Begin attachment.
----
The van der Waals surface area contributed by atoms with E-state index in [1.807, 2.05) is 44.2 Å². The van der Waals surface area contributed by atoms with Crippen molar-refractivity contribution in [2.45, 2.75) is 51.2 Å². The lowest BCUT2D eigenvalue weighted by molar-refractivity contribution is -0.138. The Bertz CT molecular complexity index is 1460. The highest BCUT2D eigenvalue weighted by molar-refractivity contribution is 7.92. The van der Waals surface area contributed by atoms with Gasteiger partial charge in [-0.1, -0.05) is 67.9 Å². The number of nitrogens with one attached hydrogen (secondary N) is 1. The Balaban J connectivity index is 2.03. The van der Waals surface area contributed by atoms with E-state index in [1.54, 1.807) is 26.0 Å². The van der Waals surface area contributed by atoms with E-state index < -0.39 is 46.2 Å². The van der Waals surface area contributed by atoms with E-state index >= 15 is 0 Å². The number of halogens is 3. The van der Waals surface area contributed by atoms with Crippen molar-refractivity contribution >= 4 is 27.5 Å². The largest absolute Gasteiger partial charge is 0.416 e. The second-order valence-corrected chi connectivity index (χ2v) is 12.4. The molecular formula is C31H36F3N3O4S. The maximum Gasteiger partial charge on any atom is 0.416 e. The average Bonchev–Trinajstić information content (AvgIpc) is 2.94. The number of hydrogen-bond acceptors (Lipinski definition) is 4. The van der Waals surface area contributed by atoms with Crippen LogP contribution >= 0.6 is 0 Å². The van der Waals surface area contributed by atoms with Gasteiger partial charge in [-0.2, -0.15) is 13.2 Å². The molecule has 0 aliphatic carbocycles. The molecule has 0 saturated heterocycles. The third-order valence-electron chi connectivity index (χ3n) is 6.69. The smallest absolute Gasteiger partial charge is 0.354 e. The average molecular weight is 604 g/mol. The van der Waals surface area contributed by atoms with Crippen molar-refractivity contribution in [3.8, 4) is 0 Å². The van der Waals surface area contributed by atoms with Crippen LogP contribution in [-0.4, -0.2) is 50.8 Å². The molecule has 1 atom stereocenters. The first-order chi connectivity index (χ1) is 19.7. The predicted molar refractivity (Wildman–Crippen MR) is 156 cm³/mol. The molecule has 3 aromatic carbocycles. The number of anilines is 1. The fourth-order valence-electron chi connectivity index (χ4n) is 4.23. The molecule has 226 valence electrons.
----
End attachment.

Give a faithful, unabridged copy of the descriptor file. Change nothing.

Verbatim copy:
The van der Waals surface area contributed by atoms with E-state index in [1.807, 2.05) is 44.2 Å². The van der Waals surface area contributed by atoms with Crippen molar-refractivity contribution in [2.45, 2.75) is 51.2 Å². The lowest BCUT2D eigenvalue weighted by molar-refractivity contribution is -0.138. The Bertz CT molecular complexity index is 1460. The highest BCUT2D eigenvalue weighted by molar-refractivity contribution is 7.92. The van der Waals surface area contributed by atoms with Gasteiger partial charge in [-0.1, -0.05) is 67.9 Å². The number of nitrogens with one attached hydrogen (secondary N) is 1. The Balaban J connectivity index is 2.03. The van der Waals surface area contributed by atoms with E-state index in [1.54, 1.807) is 26.0 Å². The van der Waals surface area contributed by atoms with E-state index < -0.39 is 46.2 Å². The van der Waals surface area contributed by atoms with E-state index >= 15 is 0 Å². The number of halogens is 3. The van der Waals surface area contributed by atoms with Crippen molar-refractivity contribution >= 4 is 27.5 Å². The largest absolute Gasteiger partial charge is 0.416 e. The second-order valence-corrected chi connectivity index (χ2v) is 12.4. The molecular formula is C31H36F3N3O4S. The maximum Gasteiger partial charge on any atom is 0.416 e. The average Bonchev–Trinajstić information content (AvgIpc) is 2.94. The number of hydrogen-bond acceptors (Lipinski definition) is 4. The van der Waals surface area contributed by atoms with Crippen LogP contribution >= 0.6 is 0 Å². The van der Waals surface area contributed by atoms with Gasteiger partial charge in [-0.2, -0.15) is 13.2 Å². The molecule has 0 aliphatic carbocycles. The molecule has 0 saturated heterocycles. The third-order valence-electron chi connectivity index (χ3n) is 6.69. The smallest absolute Gasteiger partial charge is 0.354 e. The average molecular weight is 604 g/mol. The van der Waals surface area contributed by atoms with Crippen molar-refractivity contribution in [3.8, 4) is 0 Å². The van der Waals surface area contributed by atoms with Crippen LogP contribution in [-0.4, -0.2) is 50.8 Å². The molecule has 1 atom stereocenters. The first-order chi connectivity index (χ1) is 19.7. The predicted molar refractivity (Wildman–Crippen MR) is 156 cm³/mol. The molecule has 3 aromatic carbocycles. The number of anilines is 1. The fourth-order valence-electron chi connectivity index (χ4n) is 4.23. The molecule has 226 valence electrons.